There’s great debate in the worlds of social justice and progress about finding the line between “safe spaces” and “buy in.” For women in the workplace, especially those in corporate America, C-suites, and board rooms, women want the same importance and respect have, but the question remains: Do we fight against men for it, or recruit them to help us diversify our leadership?
For many, the argument is to recruit men to join the effort to bring diversity and gender equality to the realm of upper management. From a sheer numbers perspective, a movement to include more women in the upper ranks of a company is an all-hands-on-deck effort. Most men will probably agree that running an inclusive business means ensuring an inclusive team is in charge of the company, and few if any will admit to harboring some deep aversion to having women in leadership. What these men may not know, though is how to go about improving the number of women present at the table.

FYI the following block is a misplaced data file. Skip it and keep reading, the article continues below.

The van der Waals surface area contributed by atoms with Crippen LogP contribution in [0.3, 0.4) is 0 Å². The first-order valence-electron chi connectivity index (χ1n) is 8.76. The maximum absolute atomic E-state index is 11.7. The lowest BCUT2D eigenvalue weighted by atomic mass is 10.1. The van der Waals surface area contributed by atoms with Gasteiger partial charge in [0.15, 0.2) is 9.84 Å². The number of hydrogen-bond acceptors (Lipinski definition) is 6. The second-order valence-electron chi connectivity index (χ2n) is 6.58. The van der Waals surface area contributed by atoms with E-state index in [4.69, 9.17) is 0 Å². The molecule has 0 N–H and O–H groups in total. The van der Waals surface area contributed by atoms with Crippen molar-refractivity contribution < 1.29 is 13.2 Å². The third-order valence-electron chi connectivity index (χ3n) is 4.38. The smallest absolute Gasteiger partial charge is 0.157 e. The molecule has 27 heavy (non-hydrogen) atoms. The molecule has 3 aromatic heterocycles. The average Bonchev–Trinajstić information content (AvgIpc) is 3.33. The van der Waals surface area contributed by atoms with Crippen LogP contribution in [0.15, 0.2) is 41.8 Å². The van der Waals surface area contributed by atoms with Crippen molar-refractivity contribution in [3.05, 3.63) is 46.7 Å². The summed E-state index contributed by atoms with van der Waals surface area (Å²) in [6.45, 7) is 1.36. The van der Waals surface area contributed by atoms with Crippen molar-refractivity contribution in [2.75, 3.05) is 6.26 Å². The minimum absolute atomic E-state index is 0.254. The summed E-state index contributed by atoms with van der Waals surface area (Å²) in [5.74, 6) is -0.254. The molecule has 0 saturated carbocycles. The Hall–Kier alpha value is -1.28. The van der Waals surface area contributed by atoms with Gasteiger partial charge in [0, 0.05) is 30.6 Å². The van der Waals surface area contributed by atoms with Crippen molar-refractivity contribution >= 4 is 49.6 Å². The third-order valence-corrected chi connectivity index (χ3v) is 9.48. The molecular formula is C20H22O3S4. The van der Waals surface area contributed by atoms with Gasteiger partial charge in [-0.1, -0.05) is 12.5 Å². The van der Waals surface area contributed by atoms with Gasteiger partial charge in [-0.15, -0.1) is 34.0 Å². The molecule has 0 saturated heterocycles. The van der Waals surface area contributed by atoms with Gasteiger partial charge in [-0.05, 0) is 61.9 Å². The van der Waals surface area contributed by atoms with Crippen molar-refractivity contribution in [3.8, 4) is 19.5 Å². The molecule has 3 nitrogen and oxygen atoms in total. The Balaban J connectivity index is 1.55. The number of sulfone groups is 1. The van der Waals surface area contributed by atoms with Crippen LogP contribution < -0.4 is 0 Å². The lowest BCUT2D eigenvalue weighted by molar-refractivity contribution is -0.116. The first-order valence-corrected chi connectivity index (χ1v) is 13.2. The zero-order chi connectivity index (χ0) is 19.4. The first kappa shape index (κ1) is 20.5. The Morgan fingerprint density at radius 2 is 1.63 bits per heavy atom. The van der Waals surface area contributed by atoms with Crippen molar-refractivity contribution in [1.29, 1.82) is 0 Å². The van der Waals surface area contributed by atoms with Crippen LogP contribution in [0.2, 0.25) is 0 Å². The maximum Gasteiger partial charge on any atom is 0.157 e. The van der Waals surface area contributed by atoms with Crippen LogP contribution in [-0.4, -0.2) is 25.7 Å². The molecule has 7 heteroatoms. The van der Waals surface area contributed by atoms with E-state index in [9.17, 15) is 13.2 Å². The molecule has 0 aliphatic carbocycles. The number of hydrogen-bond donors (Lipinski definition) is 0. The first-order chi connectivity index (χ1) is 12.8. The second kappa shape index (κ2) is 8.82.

If the men of your company aren’t actively helping promote gender equality, then they’re hurting the effort by enforcing the status quo. To grow the number of women who make it to the C-suite, men have to take up an active role in forwarding the agenda of gender inclusivity and equality.
A common refrain among those who claim they want gender equality is that they don’t know where to start or what to do. Where does one go to find qualified, experienced women in the field? Coco Brown, the founder of a women’s empowerment networking group called The Athena Alliance, recommends for men to start with someone the trust and to network out from there. She writes, “If a CEO knows one amazing executive woman, he has access to at least six others. We all run in like peer groups.”
Additionally, as simple as it may sound, men can practice not talking when a woman is talking. Psychological implications of socialization and imposter syndromes aside, men often physically have louder and deeper voices than women do, meaning that, as they wish, they can drown out a woman’s input with ease. For many women who are trying to contribute to their place of work, literally having their voices heard is an important step.